A new ground-breaking report from the International Renewable Energy Agency (IRENA) provides clear direction on how to advance storage systems as part of the infrastructure for a sustainable energy future. Renewables and Electricity Storage, released today on the side lines of IRENA’s ninth Council meeting, prioritizes 14 action items across five priority areas where governments and industry can work together to facilitate the development of policies on electricity storage for renewables. The report is part of IRENA’s REmap 2030 program.
With solar and wind installation breaking new records each year, countries with ambitious plans for these renewable power-generation technologies must consider the best ways to integrate variable renewables onto the grid. Electricity storage is a key option available to manage variability and ensure reliable, round-the-clock supply. Declining costs and improving capacities have made batteries and other storage technologies increasingly practical for upgrading existing power systems.
In the short term, battery storage can aid the transition from diesel-based generator sets to renewable options for isolated systems, such as on islands or in remote areas. For larger systems, pumped-storage hydropower remains a key technology supporting the integration of variable renewables. In the longer term, the coupling of storage technologies to rooftop solar photovoltaic (PV) panels or wind turbines could revolutionise electricity production, facilitating localised power supply and challenging utilities’ existing revenue and grid-management models.
Renewables and Electricity Storage, a technology roadmap prepared by the International Renewable Energy Agency (IRENA), indicates priorities and points out specific actions where governments, industry and other stakeholders to work together to advance storage systems as part of the infrastructure for a sustainable energy future, with renewable sources and technologies dominating the power sector.
The technology roadmap was released before an industry audience at Intersolar in Munich, Germany, on 9 June 2015. It came as the latest component of REmap 2030, IRENA’s global roadmap to double the share of renewables in the energy mix in time to avert catastrophic climate change.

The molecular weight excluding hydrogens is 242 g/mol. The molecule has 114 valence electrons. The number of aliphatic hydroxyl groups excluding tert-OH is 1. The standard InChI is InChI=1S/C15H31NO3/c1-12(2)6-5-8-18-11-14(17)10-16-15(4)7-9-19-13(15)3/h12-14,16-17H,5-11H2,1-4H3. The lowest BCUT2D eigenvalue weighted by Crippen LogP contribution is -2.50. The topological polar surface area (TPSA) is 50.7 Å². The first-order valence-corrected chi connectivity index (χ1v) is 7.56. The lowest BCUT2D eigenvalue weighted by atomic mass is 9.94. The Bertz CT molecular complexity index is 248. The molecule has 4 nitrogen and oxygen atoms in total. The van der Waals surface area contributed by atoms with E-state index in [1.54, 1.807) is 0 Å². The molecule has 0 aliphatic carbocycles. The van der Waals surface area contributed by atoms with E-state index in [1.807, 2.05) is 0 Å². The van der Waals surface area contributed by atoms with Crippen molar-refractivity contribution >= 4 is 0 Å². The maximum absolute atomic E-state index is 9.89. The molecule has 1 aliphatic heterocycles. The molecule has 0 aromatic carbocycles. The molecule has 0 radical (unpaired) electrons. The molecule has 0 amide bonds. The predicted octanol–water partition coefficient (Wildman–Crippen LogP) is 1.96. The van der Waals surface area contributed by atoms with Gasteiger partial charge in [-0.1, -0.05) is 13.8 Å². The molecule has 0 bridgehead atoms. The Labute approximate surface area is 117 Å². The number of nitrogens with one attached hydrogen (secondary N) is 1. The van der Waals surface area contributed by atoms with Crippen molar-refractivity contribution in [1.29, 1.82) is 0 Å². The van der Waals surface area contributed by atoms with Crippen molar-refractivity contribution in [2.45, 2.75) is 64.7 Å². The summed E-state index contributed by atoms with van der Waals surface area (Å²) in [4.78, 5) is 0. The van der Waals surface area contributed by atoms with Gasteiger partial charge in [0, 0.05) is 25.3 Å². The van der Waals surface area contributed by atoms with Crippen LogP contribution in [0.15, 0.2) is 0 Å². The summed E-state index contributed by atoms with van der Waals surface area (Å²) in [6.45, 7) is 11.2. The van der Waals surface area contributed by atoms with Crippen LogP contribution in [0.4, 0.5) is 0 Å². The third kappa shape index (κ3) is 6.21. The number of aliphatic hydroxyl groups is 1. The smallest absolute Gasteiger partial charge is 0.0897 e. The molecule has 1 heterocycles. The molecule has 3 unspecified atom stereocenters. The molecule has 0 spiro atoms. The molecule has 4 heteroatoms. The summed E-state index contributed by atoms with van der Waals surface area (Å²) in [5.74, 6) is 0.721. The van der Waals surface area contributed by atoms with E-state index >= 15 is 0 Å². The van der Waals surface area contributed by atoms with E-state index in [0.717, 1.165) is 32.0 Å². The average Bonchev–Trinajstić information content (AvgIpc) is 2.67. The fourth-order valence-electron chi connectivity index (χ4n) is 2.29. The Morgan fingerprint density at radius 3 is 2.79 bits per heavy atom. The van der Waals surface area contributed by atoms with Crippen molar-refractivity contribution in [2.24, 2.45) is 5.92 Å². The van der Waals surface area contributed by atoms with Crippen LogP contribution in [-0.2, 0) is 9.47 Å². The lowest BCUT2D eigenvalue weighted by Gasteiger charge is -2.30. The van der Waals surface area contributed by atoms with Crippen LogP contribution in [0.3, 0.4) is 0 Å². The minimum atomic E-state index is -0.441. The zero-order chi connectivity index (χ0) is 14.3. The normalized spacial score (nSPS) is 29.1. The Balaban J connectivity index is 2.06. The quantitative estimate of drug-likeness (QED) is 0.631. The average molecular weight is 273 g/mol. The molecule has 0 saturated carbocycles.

To avoid the worst effects of climate change and accelerate sustainable energy transformation and economic growth, IRENA’s REmap 2030 report finds the share of renewables in the electricity sector must double to 45 per cent by 2030. To do so, an estimated 150 GW of battery storage and 325 GW of pumped-storage hydroelectricity will be needed, making storage a vital element in the expansion of renewable energy.
“Now is the time to think about integrating large-scale battery storage into the global energy system,” said IRENA Director-General Adnan-Z Amin. “This roadmap is a starting point for all policy makers seeking to integrate greater storage capabilities, which is necessary to ensure the world is ready for the next phase of growth for renewable power systems.”
The five priority areas identified include electricity storage to support renewables in islands and remote areas, consumer-located storage for self-consumption in countries with high shares of rooftop solar PV systems, generator and grid-located storage for countries with grid infrastructure constraints and system analysis tools for countries preparing to transition their power sector towards renewables.
The roadmap is the product of four stakeholder workshops involving more than 200 electricity storage experts from 50 countries.
“The value of this roadmap is that it brought together policy makers from across the globe with the leading industry experts and academics,” said Chairperson of the Global Energy Storage Alliance Janice Lin. “At every workshop, we were asked to prioritize and refine our assessments. The roadmap is truly a product of international cooperation.”